How to stop cyber bullying

About one in five school-aged children are cyber bullied in any 12-month period. The effects of this type of bullying on young people today cannot be underestimated. As most houses have multiple online devices, it makes it very hard for a young person to escape the negativity when at home.

Below are some practical tips and discussion points that could be had with your children on the topic of cyber bullying.

Responding to cyber bullying

  • Make sure your child is safe. If anyone is in immediate danger or risk of harm, call triple zero (000).
  • Try to stay calm, and get the full story from your child. They may need to go over what happened several times. Reassure them that it’s never OK to be bullied, and that they were right to speak up.
  • Explain it’s never a good idea to retaliate against cyber bullying.
  • Collect the evidence. This might involve taking screenshots, printing out material, noting down usernames and websites, and saving texts, pictures, videos etc. Make a note of when and where the cyber bullying happened, and any witnesses.
  • Report the behaviour to the social media service or site provider.
  • If reporting to the site does not get a satisfactory result, consider reporting to the Office of the eSafety Commissioner, who has certain powers to investigate, remove content, and offer advice and support. They will need you to provide evidence of what happened.
  • If the child who did the bullying goes to the same school as your child, consider contacting the school and setting up a proper meeting to make a plan for addressing any problems in the future. Bring your documentation of what happened, and involve the staff who know the students best.
  • Ask your child if they know whether the same thing is happening to others. Encourage them to support their friends and report any cyber bullying to the school if the perpetrator goes there as well.
  • Work with your child to adjust their privacy settings, block other users who bully them, and have a plan for what they will do if something like this happens again.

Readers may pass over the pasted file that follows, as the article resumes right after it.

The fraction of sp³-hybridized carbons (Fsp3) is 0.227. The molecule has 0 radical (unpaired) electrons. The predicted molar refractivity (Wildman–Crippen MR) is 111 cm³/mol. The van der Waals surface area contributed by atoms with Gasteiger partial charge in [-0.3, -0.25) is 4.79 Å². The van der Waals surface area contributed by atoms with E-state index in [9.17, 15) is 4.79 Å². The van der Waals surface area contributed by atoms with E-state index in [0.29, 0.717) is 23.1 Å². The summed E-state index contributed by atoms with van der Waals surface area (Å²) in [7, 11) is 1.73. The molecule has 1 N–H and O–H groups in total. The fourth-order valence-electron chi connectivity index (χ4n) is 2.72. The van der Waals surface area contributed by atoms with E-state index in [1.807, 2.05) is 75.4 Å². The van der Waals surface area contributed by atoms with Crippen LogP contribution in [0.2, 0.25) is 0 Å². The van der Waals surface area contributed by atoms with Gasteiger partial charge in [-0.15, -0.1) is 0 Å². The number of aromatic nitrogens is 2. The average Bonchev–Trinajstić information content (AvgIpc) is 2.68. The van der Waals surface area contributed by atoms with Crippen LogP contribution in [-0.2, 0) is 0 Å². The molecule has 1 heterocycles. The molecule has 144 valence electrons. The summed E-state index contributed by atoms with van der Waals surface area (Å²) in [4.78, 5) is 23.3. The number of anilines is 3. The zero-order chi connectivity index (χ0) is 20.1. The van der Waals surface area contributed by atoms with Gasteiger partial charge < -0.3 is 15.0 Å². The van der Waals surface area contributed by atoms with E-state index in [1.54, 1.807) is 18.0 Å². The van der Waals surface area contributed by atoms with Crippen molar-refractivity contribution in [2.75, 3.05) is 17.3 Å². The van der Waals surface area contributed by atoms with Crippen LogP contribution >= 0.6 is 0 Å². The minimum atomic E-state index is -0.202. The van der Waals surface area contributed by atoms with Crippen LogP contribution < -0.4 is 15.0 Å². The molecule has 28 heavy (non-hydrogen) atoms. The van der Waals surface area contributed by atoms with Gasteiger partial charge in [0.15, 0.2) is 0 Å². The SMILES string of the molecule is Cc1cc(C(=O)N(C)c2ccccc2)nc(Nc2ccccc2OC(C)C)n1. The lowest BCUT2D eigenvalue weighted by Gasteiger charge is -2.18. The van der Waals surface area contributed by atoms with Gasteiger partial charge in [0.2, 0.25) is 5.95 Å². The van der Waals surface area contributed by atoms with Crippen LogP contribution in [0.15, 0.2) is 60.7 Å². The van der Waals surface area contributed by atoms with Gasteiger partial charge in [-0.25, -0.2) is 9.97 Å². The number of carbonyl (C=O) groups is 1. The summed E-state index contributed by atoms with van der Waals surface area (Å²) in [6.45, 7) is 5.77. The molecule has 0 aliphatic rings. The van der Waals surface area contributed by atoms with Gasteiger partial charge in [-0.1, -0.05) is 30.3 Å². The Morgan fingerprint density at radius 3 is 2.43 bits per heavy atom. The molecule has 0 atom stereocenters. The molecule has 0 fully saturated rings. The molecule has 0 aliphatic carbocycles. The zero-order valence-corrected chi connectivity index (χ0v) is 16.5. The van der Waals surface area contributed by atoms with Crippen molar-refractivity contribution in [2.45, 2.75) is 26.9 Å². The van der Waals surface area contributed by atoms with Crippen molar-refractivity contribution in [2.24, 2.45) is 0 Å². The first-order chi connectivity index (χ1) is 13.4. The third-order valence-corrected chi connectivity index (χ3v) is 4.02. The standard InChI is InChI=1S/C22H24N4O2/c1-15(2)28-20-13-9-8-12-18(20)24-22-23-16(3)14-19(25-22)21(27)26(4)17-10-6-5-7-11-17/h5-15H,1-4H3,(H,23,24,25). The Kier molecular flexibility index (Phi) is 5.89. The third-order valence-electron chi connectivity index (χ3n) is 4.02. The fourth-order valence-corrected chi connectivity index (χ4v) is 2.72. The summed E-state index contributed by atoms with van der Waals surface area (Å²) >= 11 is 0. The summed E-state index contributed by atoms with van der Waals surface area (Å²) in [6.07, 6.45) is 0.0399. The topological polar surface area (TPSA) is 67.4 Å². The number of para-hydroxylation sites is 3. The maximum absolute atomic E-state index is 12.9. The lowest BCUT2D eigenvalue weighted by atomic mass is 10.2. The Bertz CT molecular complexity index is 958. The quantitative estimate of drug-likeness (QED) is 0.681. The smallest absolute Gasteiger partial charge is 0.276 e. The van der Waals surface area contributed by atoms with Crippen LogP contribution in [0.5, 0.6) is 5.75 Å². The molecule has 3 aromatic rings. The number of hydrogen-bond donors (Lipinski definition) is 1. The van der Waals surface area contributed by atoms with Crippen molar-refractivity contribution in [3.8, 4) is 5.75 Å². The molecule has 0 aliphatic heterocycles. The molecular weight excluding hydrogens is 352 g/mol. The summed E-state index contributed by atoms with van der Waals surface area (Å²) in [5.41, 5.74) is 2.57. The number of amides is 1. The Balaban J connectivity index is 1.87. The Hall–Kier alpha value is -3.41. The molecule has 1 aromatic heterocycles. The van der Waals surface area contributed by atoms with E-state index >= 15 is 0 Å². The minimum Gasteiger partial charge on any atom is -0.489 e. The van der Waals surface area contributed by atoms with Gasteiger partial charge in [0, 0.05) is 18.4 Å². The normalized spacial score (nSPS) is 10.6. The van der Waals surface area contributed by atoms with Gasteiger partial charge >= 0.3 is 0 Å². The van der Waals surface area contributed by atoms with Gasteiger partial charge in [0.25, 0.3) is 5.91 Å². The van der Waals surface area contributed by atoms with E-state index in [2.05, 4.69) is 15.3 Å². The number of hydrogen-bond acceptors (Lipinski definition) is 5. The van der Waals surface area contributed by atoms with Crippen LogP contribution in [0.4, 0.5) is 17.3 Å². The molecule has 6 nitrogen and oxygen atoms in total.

• If necessary, connect your child with counselling to help deal with any distress they may be experiencing.

Tips on how to prevent cyber bullying

  • Talk about technology with your children. It’s OK if they know more than you do.
  • Reach an agreement about what acceptable online behaviour looks and feels like and how they will spend time online (e.g. homework, social networking, and gaming). If you and your children have regular conversations about the online world, they’ll be more likely to talk to you if they are harassed or experiencing cyber bullying or if something feels uncomfortable.
  • For young children’s use and safety it is appropriate to put filters in place, set security to ‘high’ and to keep a close eye on what they are doing online. And make sure you set agreements about how much time they can allocate to different activities online.
  • Make sure passwords are changed regularly and kept private even from friends, as friends sometimes become enemies and could use their online accounts in offensive or obnoxious ways. As children become older, supervision needs will diminish as they take responsibility for their own online behaviour.
  • Many children don’t want talk about how to stop cyber bullying or other negative experiences because they fear their access to technology will be removed. Reassure them this won’t happen. Cyber bullying is serious and not a case of ‘it’s just words’. Cyber-attacks have a lasting effect and can distress a child in a variety of ways.
  • Like face-to-face bullying, cyber bullying is also usually a relationship problem that starts off at school but continues out of school hours, often on privately-owned devices. Even when the bullying doesn’t take place in school hours it can create serious problems back at school by affecting students’ feelings of safety, wellbeing and even their academic progress. Dealing with it therefore falls within a school’s duty of care.

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